As always, this is my opinion on the subject. Feel free to message me if you have any questions or need some advice! I am happy to geek out over baby carriers any day of the week. Happy Wrapping! ❤
For a Glossary of some woven wrap descriptions, click here.
For a wonderful size chart for different carries with different length wraps, click here.
One of the latest American Made Woven Wrap lines to throw their hat in the ring, is Atlanta based Lalu Wovens. A mom owned and operated business who sources their yarn domestically and finishes their products locally…. I was already sold on these guys before the tester even made it through my door. They launched their first collection earlier this year (Spring 2015), and I have been impressed by the both modern and elegant prints that they have released thus far. The color stories have been right up my alley too.
When this Lalu Wovens Demoiselle Black Currant arrived at my house, it was quite an exciting package to receive. The out-of-box experience was truly rich, wonderful presentation to accompany such a lovely woven wrap. My Dragon Baby ooohhd and aaahhd along with me for a moment before we unfolded it. At first impression, it was a dead ringer for something from the Pavo Form line. It had that shiny, textured finish a la Gotham or Plume. It was really stiff. I threw it into the wash, tumbled on a no heat setting, then line dried to finish. It came out immediately softer, and the texture was even more pronounced after the wash. It was a pretty thick wrap, weighing in at 292 g/m2. I could not wait to try it out! The Dragon Baby was a willing participant.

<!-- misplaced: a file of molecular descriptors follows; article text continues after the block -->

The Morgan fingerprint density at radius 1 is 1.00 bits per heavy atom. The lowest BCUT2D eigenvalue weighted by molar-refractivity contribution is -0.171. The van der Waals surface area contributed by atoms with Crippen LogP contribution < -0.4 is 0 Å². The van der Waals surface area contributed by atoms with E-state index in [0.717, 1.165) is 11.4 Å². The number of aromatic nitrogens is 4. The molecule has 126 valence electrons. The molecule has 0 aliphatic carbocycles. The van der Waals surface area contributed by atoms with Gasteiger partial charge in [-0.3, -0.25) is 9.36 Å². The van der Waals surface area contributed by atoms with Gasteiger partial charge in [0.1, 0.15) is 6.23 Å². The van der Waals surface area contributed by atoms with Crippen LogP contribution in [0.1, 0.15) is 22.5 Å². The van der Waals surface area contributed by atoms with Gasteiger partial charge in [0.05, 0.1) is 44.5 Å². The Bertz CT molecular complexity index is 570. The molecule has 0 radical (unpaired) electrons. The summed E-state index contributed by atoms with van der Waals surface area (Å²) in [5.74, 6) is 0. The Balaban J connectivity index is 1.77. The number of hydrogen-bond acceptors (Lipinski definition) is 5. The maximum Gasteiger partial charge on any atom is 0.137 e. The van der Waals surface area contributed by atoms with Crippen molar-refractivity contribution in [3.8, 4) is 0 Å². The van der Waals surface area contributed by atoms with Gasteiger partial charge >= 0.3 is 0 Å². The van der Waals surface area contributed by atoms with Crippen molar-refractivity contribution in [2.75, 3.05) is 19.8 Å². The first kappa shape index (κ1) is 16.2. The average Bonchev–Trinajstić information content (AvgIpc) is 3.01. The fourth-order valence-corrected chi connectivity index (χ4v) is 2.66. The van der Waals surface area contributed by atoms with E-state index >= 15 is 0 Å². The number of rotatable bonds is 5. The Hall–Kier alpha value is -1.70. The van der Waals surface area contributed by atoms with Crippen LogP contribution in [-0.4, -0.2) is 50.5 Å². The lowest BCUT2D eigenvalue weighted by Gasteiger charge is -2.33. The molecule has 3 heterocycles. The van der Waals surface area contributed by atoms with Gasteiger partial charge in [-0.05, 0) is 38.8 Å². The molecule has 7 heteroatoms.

I threw my 30 lb toddler up in a pretty sloppy Double Hammock. The wrap is very textured, which made it really grippy to wrap with. I’ll be honest, the passes didn’t exactly glide across her back. This wrap took a little bit of work to get in place. But once it was there, it stayed there. There was none of the tighten – then slip, tighten – then slip drama that often comes with some of those more slippery wraps. Once we were settled in, I started to do some chores around the house. About 10 minutes had gone by, and I started to feel Dragon Baby flopping around a bit. I looked in the mirror, and found her passed out asleep on my back. Whoah. Looks like Demoiselle came with tons of sleepy dust. I let her sleep there another 30 minutes so I could really get a feel for the wrap. I appreciated that there was no slack in the carry even after almost an hour of wearing her. It remained comfortable for as long as I was wearing it, and it passed the toddler worthy test when I woke up the next day and was not feeling any soreness from the previous days wrap nap.